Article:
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Community and Q&A

Best Practice for Installing Dense Pack Cellulose in Rafter Bays

sierra801 | Posted in Green Building Techniques on

I’m planning an R-60 unvented cathedral roof assembly with 3” of rigid foam above the roof deck, dense pack cellulose in the rafter bays, and 5/8” drywall on the ceiling as the primary air barrier. What is the best installation practice for blowing dense pack cellulose in the rafter bays? The rafters will be 2×12 on 24” centers and will span 16 feet, ridge to eave. Would you advocate dense-packing through InsulWeb netting? Would 1×3 or 1×4 cross strapping be required or recommended with the netting for my assembly? Or would you blow the cellulose behind the installed drywall? I know that I should rely on a professional installer for this advice, but all of the contractors I have talked to in my local area have tried to steer me towards open cell spray foam (at very minimal depths!) and seem reluctant to even consider DP cellulose. I am requesting your advice for two reasons. Firstly to use as a standard for evaluating any future potential insulation contractors, and secondly in case I end up having to rent the equipment and do the install myself. I have already read the excellent interview with Bill Hulstrunk and other related articles on this site, but am looking for a little more detail on the installation.

Climate Zone 5 Central AZ

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  1. Billy | | #1

    I would use cross-strapping on 16 inch centers and InsulWeb netting so you can blow the insulation before the drywall.

    The cross-strapping does a few things. Placing it at 16 inch centers helps keep your drywall from bowing. It will reduce thermal bridging through the rafters (not a huge deal because you have exterior foam on the roof deck. It also will help eliminate nail pops from the 2x12 lumber twisting with seasonal changes.

    Make sure they staple the Insulmesh to the strapping, not the rafters.

    Can you go to 4" of foam on the roof deck? Make it airtight, including at the ridge.

    It would be good to spray foam the ends of your rafter bays at the exterior walls before you blow the cellulose.

    Another option for dense-pack is Spider fiberglass insulation. The fibers are very fine and it dense-packs very well. And it won't get moldy if you have a roof leak...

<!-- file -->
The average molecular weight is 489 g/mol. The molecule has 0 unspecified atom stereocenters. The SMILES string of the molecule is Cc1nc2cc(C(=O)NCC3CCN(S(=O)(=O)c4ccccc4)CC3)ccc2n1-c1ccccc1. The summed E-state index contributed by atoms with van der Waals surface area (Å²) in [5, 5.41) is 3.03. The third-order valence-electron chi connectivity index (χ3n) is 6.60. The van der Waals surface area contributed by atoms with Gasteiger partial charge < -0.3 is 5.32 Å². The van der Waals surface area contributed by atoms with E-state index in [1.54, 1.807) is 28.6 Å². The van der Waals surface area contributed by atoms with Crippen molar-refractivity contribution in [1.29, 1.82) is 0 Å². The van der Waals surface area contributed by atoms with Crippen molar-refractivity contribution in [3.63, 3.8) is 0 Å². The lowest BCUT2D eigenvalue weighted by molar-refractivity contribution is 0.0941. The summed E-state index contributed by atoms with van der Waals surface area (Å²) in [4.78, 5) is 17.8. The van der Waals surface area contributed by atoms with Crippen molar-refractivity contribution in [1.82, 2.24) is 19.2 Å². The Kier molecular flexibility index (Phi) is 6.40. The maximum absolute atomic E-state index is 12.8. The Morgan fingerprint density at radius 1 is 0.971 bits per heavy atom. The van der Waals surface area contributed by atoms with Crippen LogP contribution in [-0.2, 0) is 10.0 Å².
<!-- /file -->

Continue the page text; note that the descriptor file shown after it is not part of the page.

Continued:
2. GBA Editor
    Martin Holladay | | #2

    It's important for the insulation contractor to be comfortable with the chosen installation method. Here in New England, most installations include ceiling strapping. This strapping is often installed over (actually, under) a layer of rigid polyisocyanurate, installed before the cellulose is blown in the bays.

    For more information, see How to Install Cellulose Insulation.

  3. user-788447 | | #3

    I think what requires the most attention with cathedral ceilings is how the air tightness plane will be achieved. Its easy enough to say the drywall is the air barrier but detailing it at all the different transition conditions and executing it in the field is another matter. What's your plan for lighting? for example.

    Concerning DP cellulose install I'm pretty confident from what I have heard that you don't want to install this after the drywall is up.

    Because the rafters bays are considerably larger than a 2x6 stud wall cavities, DPcell. install requires greater densities and will bulge drywall especially at 2' on center.

    Some local guys developed a technique to help keep the InsulWeb from bulging during install. After stapling they pinch it down with a metal channel (see photo). Even with this extra measure I would recommend 1x strapping and locating the InsulWeb between the strapping and the rafters. Your drywallers will thank you for it.

    That leaves you yet with the challenge of executing a continuous air barrier (including the transitions to the air barrier of the walls) while attaching the drywall to strapping. Detail it on paper, not in process in the field.

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